Postapocalyptic movies are rather masculine places. “Feminine” qualities like love, community, beauty, and peace are often suppressed and/or eradicated in dystopian futures. In the great dystopian stories, this is the great tradegdy of the world in which the characters are trapped.
The movie V for Vendetta is one such story. The setting is a fascist future in which England is the last man left standing, in which her government is run by conservative white men and her people live in fear of fingermen, who will happily gang-rape any vulnerable woman they meet. And onto the stage walk our two protagonists: Evey, a young woman whose family perished bringing her world into being, and V, a terrorist without a face or a name.
Evey is saved from a brutal sex crime by the terrorist, who happily unmans the men attacking her, launches into an impressive monologue, and invites her to hang out with him for a while. Evey cautiously accepts, and the next day pays for her interest.
Evey chooses to side with V, attacks a police officer who’s cornered him. This is a radical difference from the comic book, in which V carries Evey off without asking and she ends up crying on his shoulder. Evey is quite freaked out and angry about this whole situation, and not cool with being held a prisoner.
V’s character, a terrorist who could easily be utterly unsympathetic in his merciless actions, is humanized thorugh his interactions with Evey. Clearly feeling guilty and rather lonely, he throws on a pink apron and makes breakfast. He shows nervousness and almost adorable childishness when caught fighting a suit of armor, re-enacting his favoritie movie. And when Evey formulates a plan of escape and asks him to include her, he accepts, and even gives her the opportunity kick a sexual predator’s ass. Evey makes the decision to bail and go to a friend’s house direcly inverting the comic in which V abandons her on the street.
And then we get to the redefinition of the term “tough love,” when V tortures Evey for several scenes. The goal of this torture is for Evey to discover who she really is, for her to feel love for Valerie and to find the inch of herself that no one can ever take away from her. But the methods V uses to bring Evey to herself are unforgivable, and Evey doesn’t forgive him. What was done to V was monstrous, and it created a monster. Evey leaves him, and agrees to return to him only once, per his “last request.”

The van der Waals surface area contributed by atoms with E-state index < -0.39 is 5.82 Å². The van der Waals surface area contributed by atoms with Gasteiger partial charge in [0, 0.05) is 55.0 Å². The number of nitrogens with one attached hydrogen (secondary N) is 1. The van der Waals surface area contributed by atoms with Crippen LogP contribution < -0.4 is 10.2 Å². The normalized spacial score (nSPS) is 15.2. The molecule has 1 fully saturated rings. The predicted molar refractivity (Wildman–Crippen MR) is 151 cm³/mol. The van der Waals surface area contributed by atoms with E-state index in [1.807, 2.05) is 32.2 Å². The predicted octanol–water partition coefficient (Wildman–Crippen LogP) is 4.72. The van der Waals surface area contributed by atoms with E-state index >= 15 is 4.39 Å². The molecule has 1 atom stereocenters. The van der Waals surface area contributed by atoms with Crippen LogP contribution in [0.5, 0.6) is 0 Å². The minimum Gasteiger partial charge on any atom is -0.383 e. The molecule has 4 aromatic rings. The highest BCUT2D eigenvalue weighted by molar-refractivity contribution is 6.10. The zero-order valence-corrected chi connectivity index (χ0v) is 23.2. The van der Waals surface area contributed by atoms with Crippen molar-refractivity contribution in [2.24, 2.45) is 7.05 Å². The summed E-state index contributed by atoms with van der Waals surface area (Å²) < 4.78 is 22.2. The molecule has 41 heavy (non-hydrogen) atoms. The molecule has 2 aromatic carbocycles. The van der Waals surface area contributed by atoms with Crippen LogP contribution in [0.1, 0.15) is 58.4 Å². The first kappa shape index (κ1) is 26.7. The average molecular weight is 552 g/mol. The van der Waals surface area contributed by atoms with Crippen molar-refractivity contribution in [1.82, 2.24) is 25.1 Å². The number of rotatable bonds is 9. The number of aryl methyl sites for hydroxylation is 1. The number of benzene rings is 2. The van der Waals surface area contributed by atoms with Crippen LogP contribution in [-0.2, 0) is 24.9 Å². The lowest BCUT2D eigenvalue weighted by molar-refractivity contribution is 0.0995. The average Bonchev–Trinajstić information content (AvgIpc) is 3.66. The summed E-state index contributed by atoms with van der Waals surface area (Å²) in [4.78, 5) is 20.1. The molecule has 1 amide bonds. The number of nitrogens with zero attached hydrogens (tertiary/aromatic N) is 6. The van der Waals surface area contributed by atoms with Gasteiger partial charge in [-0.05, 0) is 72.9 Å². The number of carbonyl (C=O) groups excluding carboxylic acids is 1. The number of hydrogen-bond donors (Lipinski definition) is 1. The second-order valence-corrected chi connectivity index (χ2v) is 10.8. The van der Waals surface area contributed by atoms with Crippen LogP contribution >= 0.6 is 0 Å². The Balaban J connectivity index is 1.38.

Evey’s rebirth is directly contrasted with V’s rebirth, but the two experiences are intensely different, and they make two very different people. V was reborn in fire and hate, was fueled by rage and lonlieness towards vengeance. Evey was reborn in rain, from the love of V and Valerie, in the middle of a city filled with people. She gloried in “God,” in the rain, while V raged in the fire. And she walked out into the world, while V walled himself off and wallowed in his pain and his plans.
When V decides that Evey is the one who has to pull the trigger, the one who has to decide to change the world, he recognizes this difference. When he leaves Evey on the train platform after she asks him to choose her over his revenge, it is a reconition that he can never be a human being again, that he can never go backwards. V can never take his mask off, can never escape the world of bloodshed and pain in which he was born. But Evey can.
The future V gave everything he had left to create belonged to people like Evey, to people who could take off their masks. Evey is beauty and she is light, she is the heart of humanity that cannot be destroyed. And she is what survives after all the rest is gone, and in the world that V could never have inhabited, the world in which he would have been lost, she carries the human part of him with her.